In 1962 Jasper was adopted as the official mascot for Jasper National Park in Alberta erecting a statue of Jasper at the train station. Jasper cartoons were also reprinted internationally in England, Belgium, France, Germany, Italy and Mexico. In the 1960s Jasper's copyright was sold to Irwin Toys who produced a line of Jasper toys. In 1968 Jasper was used as the official mascot of the charity The United Appeal. As part of their fundraising campaign, Jasper visited various locations including Parliament Hill in Ottawa. This larger-than-life Jasper, a live person in a costume, had his picture taken hugging Canadian Prime Minister Pierre Trudeau.
In 1968 a seven-year-old Ottawa boy was being sent to Boston's Children's Hospital Medical Centre for corrective heart surgery paid for by private charity. In a gesture of encouragement Prime Minister Pierre Trudeau gave the boy a picture with the words "A thousand best wishes". It was a picture of the Prime Minister with Jasper the Bear.
In 2004 vandals damaged a statue of Jasper the Bear which had been a local landmark for 40 years, but the statue was replaced and moved to a more secure location 160m due north of the Jasper Information Centre. The Mayor of Jasper was quoted as saying that vandalism is not unknown to the area, but until now, "not to poor ol' Jasper". Jasper continues as a promotional tool of Jasper tourism. Having one's picture taken with the statue of Jasper is still a must-have photo when visiting Jasper and, keeping up with the times, Jasper is even on Twitter.
In 2005, in celebration of Alberta's centennial, a Jasper the Bear coin was issued.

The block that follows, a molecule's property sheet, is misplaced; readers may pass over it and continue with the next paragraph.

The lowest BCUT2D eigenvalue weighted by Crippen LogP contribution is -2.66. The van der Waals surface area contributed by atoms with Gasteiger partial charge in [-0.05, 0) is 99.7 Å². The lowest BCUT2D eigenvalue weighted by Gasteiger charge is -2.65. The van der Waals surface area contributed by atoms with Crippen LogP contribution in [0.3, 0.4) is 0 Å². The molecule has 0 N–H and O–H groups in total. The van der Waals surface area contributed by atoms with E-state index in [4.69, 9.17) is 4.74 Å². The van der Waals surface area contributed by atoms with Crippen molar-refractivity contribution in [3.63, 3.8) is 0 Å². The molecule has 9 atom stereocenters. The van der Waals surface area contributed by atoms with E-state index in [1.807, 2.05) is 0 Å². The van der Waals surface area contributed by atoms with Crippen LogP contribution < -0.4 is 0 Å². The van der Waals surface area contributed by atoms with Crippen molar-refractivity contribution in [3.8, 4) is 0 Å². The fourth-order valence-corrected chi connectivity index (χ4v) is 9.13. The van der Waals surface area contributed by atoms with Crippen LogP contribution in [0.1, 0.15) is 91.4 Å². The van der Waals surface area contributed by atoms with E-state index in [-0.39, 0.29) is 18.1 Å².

James Simpkins was married to Ethel Mary Thom who died in 2001. They had five children and at the time of his death he had ten grandchildren and seven great grandchildren.
James Simpkins died on February 1, 2004 at the age of 93, in Dundas, Ontario. Canadian cartoonists have argued that Simpkins has failed to fully get the recognition he deserves. For example, despite his major contribution to Maclean's Magazine, they neglected to mention him or Jasper in their anniversary issue.Simpkins, James (1954). Jasper. Toronto: Ryerson Press. OCLC 13589401. Subsequently reprinted by Rinehart (1960) and McClelland & Stewart (1972).
Simpkins, James (1970). Jasper and the cubs. Toronto: Copp Clark. OCLC 63096595.
Simpkins, James (1976). When's the last time your cleaned your navel?. Hamilton: Potlatch Publications. p. 112. ISBN 0-919676-07-3.
Eric Nicol (1953). Twice over lightly. Illustrated by James Simpkins. Toronto: Ryerson Press. p. 137. OCLC 876136.
Stuart Hemsley (1954). Beastly Ballads. Illustrated by James Simpkins. Toronto: Burns and MacEachern. p. 63. OCLC 61654667.
Eric Nicol (1955). Shall we join the ladies?. Illustrated by James Simpkins. Toronto: Ryerson Press. p. 156. OCLC 25443171.
Eric Nicol (1957). Girdle me a globe. Illustrated by James Simpkins. Toronto: Ryerson Press. p. 134. OCLC 63784.
Eric Nicol (1959). In darkest Domestica. Illustrated by James Simpkins. Toronto: Ryerson Press. p. 113. OCLC 6217822.
Dudley Copland (1965). Ookpik the Ogling Arctic Owl. Illustrated by James Simpkins. Montreal: Canadian Century Publishers. p. 44. OCLC 49021775.
Betty Sanders Garner (1976). Canada's Monsters. Illustrated by James Simpkins and John MacLeod; Initials by Laura Piotrowski. Hamilton: Potlach Publications. p. 95. ISBN 0-919676-06-5.
Eleanor A. Ellis (1979). Northern cookbook. Illustrated by James Simpkins. Edmonton: Hurtig Publishers. p. 358. ISBN 0-88830-178-2.